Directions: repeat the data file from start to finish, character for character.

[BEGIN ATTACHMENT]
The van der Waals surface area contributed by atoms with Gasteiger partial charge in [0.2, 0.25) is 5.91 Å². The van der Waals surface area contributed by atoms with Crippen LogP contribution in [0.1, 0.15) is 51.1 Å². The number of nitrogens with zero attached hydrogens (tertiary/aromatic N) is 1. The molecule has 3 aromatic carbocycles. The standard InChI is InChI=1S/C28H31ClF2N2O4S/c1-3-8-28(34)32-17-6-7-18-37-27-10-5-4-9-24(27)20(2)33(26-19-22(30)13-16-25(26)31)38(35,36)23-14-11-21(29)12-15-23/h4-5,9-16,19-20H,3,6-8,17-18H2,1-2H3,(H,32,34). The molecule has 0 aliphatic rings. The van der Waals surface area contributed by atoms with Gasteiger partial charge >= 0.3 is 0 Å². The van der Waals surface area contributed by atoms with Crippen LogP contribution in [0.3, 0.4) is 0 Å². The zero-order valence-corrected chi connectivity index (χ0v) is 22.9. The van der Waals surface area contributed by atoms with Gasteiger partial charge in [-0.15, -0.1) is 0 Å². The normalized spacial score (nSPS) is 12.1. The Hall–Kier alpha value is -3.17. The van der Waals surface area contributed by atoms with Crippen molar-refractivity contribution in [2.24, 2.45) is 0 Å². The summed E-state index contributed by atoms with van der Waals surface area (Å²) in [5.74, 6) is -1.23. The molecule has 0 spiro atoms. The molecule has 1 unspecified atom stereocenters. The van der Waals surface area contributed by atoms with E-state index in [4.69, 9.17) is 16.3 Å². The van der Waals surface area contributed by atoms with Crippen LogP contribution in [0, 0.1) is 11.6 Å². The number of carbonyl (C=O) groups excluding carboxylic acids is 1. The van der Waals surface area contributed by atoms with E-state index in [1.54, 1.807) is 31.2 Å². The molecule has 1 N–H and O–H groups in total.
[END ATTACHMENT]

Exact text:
The van der Waals surface area contributed by atoms with Gasteiger partial charge in [0.2, 0.25) is 5.91 Å². The van der Waals surface area contributed by atoms with Crippen LogP contribution in [0.1, 0.15) is 51.1 Å². The number of nitrogens with zero attached hydrogens (tertiary/aromatic N) is 1. The molecule has 3 aromatic carbocycles. The standard InChI is InChI=1S/C28H31ClF2N2O4S/c1-3-8-28(34)32-17-6-7-18-37-27-10-5-4-9-24(27)20(2)33(26-19-22(30)13-16-25(26)31)38(35,36)23-14-11-21(29)12-15-23/h4-5,9-16,19-20H,3,6-8,17-18H2,1-2H3,(H,32,34). The molecule has 0 aliphatic rings. The van der Waals surface area contributed by atoms with Gasteiger partial charge >= 0.3 is 0 Å². The van der Waals surface area contributed by atoms with Crippen LogP contribution in [0.3, 0.4) is 0 Å². The zero-order valence-corrected chi connectivity index (χ0v) is 22.9. The van der Waals surface area contributed by atoms with Gasteiger partial charge in [-0.15, -0.1) is 0 Å². The normalized spacial score (nSPS) is 12.1. The Hall–Kier alpha value is -3.17. The van der Waals surface area contributed by atoms with Crippen molar-refractivity contribution in [2.24, 2.45) is 0 Å². The summed E-state index contributed by atoms with van der Waals surface area (Å²) in [5.74, 6) is -1.23. The molecule has 0 spiro atoms. The molecule has 1 unspecified atom stereocenters. The van der Waals surface area contributed by atoms with E-state index in [4.69, 9.17) is 16.3 Å². The van der Waals surface area contributed by atoms with Crippen LogP contribution in [0, 0.1) is 11.6 Å². The number of carbonyl (C=O) groups excluding carboxylic acids is 1. The van der Waals surface area contributed by atoms with E-state index in [1.54, 1.807) is 31.2 Å². The molecule has 1 N–H and O–H groups in total.